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Linux is no harder to use than Windows, and has many more capabilities. It just takes minutes to get familiar with a distribution like Ubuntu or Fedora, which come with many programs installed. 

If you need commercial-quality software to work with business documents, Internet/networking, or multimedia and graphics, it's there right out of the box. Want more than that? Linux can do it; there are hundreds of free, high-quality applications you can find and install easily.

You shouldn't assume however, that Linux is a clone of Windows. To know what to expect when stepping into it, this article will help you with the basics of switching to Linux.

From Windows to Linux

This is what everyday users usually find better, mostly the same, or not as good, when switching from Windows to Linux.

What is Better in Linux

  • Programs. There are a wealth of free applications available at no cost under Linux. To edit professional documents, burn music CDs, rework photos, design a website, or organise music; there's no need for $200 software with restrictive licenses.

    The internal installer makes it incredibly easy to find, install and remove programs.

    It's also safe: you can forget the demo/trial crippled software, or harmful freeware polluting the web.
  • No constant struggling. Keeping your computer in shape over time needn't be a struggle. One year on, Linux runs just as fast as the first day. And it may bring your old PC back to life.

    Also, Linux lets you choose what you want and what you don't. If you had a hard time getting rid of MSN Messenger, Windows Update notifications, or Clippit the paperclip, you'll find Linux refreshing.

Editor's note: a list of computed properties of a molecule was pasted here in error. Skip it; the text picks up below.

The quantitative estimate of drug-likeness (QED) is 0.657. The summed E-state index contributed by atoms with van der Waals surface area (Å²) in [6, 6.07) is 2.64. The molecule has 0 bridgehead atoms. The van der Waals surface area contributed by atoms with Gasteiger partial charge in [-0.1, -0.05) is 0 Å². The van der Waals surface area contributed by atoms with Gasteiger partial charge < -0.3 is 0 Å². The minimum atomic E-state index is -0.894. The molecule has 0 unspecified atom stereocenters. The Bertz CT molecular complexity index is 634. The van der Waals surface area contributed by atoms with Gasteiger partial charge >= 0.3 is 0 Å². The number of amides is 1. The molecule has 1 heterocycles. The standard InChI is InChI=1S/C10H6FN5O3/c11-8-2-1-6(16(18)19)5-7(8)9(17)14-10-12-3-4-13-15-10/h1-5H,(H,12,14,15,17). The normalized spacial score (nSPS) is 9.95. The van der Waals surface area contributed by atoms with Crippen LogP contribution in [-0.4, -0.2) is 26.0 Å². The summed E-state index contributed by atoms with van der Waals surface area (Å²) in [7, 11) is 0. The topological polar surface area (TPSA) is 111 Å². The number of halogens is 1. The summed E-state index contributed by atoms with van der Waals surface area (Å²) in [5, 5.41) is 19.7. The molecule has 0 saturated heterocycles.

• Security. Forget expensive and restrictive anti-virus, anti-spyware, anti-anything and anti-everything. Linux is very, very secure.

    It is often difficult for Windows users to believe that there are no spyware nor viruses under Linux—but it's true. Malicious programs have a hard time doing anything at all in a well-built system. Regular, easy software updates will keep everyone entirely safe.

  • Support. Linux benefits from a great sense of community whose friendliness will surprise you. If you try to do something complicated but can't succeed, there are a lot of people around to help you out.

    The companies behind the main GNU/Linux distributions, such as Canonical, Red Hat, and Novell, also provide expert commercial support.

  • It's free. Unlike Windows, Linux is free software--free as in freedom. Install it on all computers and make copies for your friends! You can even study it, transform it as you please, or build and sell your own distribution.

What is Mostly the Same in Linux

Fundamentally, everyday users will find Linux similar in use to Windows or Mac OS X.

  • General set-up. If you still believe Linux is controlled with code and command-line interfaces, you should update your point of view!

    Just like Windows, Linux a graphical interface when you switch your computer on, where you use programs to accomplish different tasks. The taskbar and layout of applications will feel familiar to Windows or Mac OS X users.

  • Web browsing and common tasks. The Web looks just the same when viewed with Linux (in fact you can browse the Web with the same program if you already use Firefox). And of course, you can go through your picture and music collection all the same. Files and folders are navigated with a file manager like Windows Explorer.

What is Not as Good in Linux

"Never tell the truth to people who are not worthy of it." — Mark Twain;


"Tell the truth and run." — Yugoslavian proverb.

  • Driver support. Manufacturers of computer hardware don't always (yet) release drivers for Linux or publicize full specifications.

    So, drivers are sometimes unavailable for the most recent high-end graphics cards — some are reverse-engineered from Windows drivers by volunteers. Some are also released free of charge, but under restrictive licenses.

    Sadly, the same problem occurs with many low-end WiFi cards.